I’ve been wanting to make similar items with the lottery tickets but related to my central themes of wanting something better, fanning the flames of luck so to speak. Rain Maker is one of the first of these items. It is a two-sided piece with a handle wrapped in dental floss. The central core is cardboard and felt, with the lottery tickets sewn onto it. A fringe of betting slips rings the perimeter. It feels good in the hand and makes a lovely sound with touch.
What a nice show to be in! Please go look at the work from across the country, related to nature in one way or another. My Icarus is part of the stellar group. Open from now until April 5, 2015. More here.
I found out this morning I won a prize for my Captain America Suit at the Newport Art Museum. I’ve actually never entered this annual call, so this makes it double nice! Many thanks to the juror Alyson Baker, and the Newport Art Museum staff for always taking good care of my work, and congratulations to the other winners.
Velma, 2014, mulberry paper, thread, 6″ x 6″ x 10″
Velma Alverta (Crabtree) Siemering was my grandmother, and this light pink paper hand sewn dress is made in honor of her memory. She inspired me to become an artist by her everyday craftsmanship of scrap materials into beautiful things. She was born in the middle of Nebraska at the turn of the last century, and had twelve(?) siblings. Velma was one of the youngest of the ones who lived through the flu epidemic at the time. Her father worked on the railroad, and she, her mother, sisters and one brother figured out how to fix things and re-craft items they needed on their own. She kept copious hand written notebooks about how to make all sorts of things and patterns for toys and cloths. She lived with me for part of my childhood until her death in 1987. I often think if she had been born a little later, and in different circumstances, she would have been a designer or an engineer.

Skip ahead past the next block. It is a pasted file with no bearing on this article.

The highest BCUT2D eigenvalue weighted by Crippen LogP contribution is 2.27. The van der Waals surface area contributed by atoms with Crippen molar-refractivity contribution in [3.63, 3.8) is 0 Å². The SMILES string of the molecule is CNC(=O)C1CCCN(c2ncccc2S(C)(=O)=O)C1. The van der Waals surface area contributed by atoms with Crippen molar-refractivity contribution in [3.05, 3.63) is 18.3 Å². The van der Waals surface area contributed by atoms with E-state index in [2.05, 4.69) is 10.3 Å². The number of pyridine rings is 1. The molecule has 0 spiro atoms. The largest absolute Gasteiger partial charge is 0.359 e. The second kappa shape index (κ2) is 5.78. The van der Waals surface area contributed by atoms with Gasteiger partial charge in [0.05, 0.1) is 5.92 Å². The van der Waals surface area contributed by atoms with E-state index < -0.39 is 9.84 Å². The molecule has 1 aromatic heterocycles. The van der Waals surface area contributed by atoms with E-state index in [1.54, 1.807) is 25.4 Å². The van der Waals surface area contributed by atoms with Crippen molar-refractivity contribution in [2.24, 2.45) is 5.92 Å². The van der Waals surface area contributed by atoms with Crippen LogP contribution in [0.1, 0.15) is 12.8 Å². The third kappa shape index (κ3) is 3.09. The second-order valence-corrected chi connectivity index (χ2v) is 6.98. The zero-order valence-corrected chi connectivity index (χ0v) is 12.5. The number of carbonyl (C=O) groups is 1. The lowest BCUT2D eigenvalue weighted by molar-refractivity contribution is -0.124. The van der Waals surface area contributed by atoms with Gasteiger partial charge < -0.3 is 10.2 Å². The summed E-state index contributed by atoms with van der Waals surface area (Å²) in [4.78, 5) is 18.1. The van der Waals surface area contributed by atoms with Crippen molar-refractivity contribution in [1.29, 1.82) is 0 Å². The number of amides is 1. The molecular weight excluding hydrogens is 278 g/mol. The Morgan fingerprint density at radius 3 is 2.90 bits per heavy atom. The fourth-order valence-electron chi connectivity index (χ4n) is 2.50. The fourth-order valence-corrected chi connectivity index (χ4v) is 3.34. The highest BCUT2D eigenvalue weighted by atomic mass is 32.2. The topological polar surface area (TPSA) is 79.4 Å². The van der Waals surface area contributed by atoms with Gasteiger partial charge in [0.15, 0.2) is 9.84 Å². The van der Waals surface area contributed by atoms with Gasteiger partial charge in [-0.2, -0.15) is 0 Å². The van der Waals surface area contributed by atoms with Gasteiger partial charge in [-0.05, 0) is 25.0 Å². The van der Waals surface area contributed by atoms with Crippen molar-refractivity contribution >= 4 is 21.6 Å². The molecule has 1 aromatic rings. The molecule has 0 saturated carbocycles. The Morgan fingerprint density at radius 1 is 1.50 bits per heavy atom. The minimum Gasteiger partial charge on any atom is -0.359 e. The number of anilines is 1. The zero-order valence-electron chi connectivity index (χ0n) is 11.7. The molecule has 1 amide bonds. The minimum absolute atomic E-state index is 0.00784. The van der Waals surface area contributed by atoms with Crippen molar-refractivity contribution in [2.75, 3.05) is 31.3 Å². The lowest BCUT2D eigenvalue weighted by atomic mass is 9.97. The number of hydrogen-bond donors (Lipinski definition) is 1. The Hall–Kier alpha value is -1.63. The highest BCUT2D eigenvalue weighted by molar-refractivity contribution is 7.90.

Velma married and had three boys. For someone who loved to sew, her skills were a little lost on them. She made the loveliest quilts and hand sewed Barbie doll clothes for all of the little girl grandchildren that followed, including me. It was a privilege to get to know her. She was very simple in taste, and wore mainly pink and turquoise house coats. A very practical person who tried to imbue some simple elegance into what she wore every day, with a place to put her pencils, scissors and notebooks for things she was thinking about. She hand knitted pillbox hats and kept then like a tower of Pisa in her bedroom.
As I have gone through art school and my career as a fiber artist, I think of her often. I come back to simple solutions to make my work. I recently had surgery on my hand from an old injury and taking care of a rambunctious kiddo. I could not close my hand at one point. For my first art piece after surgery, I went a little off from what I normally make and used tissue like pink paper to make a little house dress to represent her. It is all hand sewn, and I took a cross stitch pattern from one of her books to embellish it. It has helped in my physical therapy even, which I can do at home. My PT therapist thought my life in sewing has made strong, flexible fingers.